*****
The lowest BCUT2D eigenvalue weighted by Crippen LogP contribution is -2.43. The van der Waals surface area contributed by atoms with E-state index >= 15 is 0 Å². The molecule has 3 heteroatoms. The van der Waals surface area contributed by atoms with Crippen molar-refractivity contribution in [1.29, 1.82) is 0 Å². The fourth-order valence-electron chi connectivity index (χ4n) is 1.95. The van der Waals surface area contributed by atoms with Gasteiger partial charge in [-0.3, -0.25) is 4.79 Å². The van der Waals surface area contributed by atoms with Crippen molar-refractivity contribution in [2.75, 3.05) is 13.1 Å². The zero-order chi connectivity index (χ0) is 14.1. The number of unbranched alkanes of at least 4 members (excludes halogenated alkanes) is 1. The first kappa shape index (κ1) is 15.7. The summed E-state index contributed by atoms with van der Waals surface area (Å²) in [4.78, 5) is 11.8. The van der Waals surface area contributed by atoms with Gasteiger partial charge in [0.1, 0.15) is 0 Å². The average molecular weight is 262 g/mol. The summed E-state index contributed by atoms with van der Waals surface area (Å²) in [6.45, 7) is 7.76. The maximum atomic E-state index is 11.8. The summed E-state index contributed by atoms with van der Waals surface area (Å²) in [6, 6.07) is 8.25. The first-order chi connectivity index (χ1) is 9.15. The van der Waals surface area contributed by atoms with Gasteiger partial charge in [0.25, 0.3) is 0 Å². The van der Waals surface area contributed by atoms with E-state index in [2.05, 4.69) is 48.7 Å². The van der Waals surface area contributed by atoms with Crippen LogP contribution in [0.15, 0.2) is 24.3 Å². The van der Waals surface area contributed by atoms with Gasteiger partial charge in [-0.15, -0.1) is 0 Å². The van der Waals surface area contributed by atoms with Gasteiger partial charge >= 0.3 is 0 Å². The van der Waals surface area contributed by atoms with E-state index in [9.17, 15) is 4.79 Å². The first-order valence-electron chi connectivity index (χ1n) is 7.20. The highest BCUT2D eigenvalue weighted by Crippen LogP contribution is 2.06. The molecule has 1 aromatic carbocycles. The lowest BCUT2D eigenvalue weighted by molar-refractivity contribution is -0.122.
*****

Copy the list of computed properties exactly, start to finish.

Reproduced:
The lowest BCUT2D eigenvalue weighted by Crippen LogP contribution is -2.43. The van der Waals surface area contributed by atoms with E-state index >= 15 is 0 Å². The molecule has 3 heteroatoms. The van der Waals surface area contributed by atoms with Crippen molar-refractivity contribution in [1.29, 1.82) is 0 Å². The fourth-order valence-electron chi connectivity index (χ4n) is 1.95. The van der Waals surface area contributed by atoms with Gasteiger partial charge in [-0.3, -0.25) is 4.79 Å². The van der Waals surface area contributed by atoms with Crippen molar-refractivity contribution in [2.75, 3.05) is 13.1 Å². The zero-order chi connectivity index (χ0) is 14.1. The number of unbranched alkanes of at least 4 members (excludes halogenated alkanes) is 1. The first kappa shape index (κ1) is 15.7. The summed E-state index contributed by atoms with van der Waals surface area (Å²) in [4.78, 5) is 11.8. The van der Waals surface area contributed by atoms with Gasteiger partial charge in [0.1, 0.15) is 0 Å². The average molecular weight is 262 g/mol. The summed E-state index contributed by atoms with van der Waals surface area (Å²) in [6.45, 7) is 7.76. The maximum atomic E-state index is 11.8. The summed E-state index contributed by atoms with van der Waals surface area (Å²) in [6, 6.07) is 8.25. The first-order chi connectivity index (χ1) is 9.15. The van der Waals surface area contributed by atoms with Gasteiger partial charge in [0.25, 0.3) is 0 Å². The van der Waals surface area contributed by atoms with E-state index in [2.05, 4.69) is 48.7 Å². The van der Waals surface area contributed by atoms with Crippen LogP contribution in [0.15, 0.2) is 24.3 Å². The van der Waals surface area contributed by atoms with Gasteiger partial charge in [-0.15, -0.1) is 0 Å². The van der Waals surface area contributed by atoms with Gasteiger partial charge >= 0.3 is 0 Å². The van der Waals surface area contributed by atoms with E-state index in [9.17, 15) is 4.79 Å². The first-order valence-electron chi connectivity index (χ1n) is 7.20. The highest BCUT2D eigenvalue weighted by Crippen LogP contribution is 2.06. The molecule has 1 aromatic carbocycles. The lowest BCUT2D eigenvalue weighted by molar-refractivity contribution is -0.122.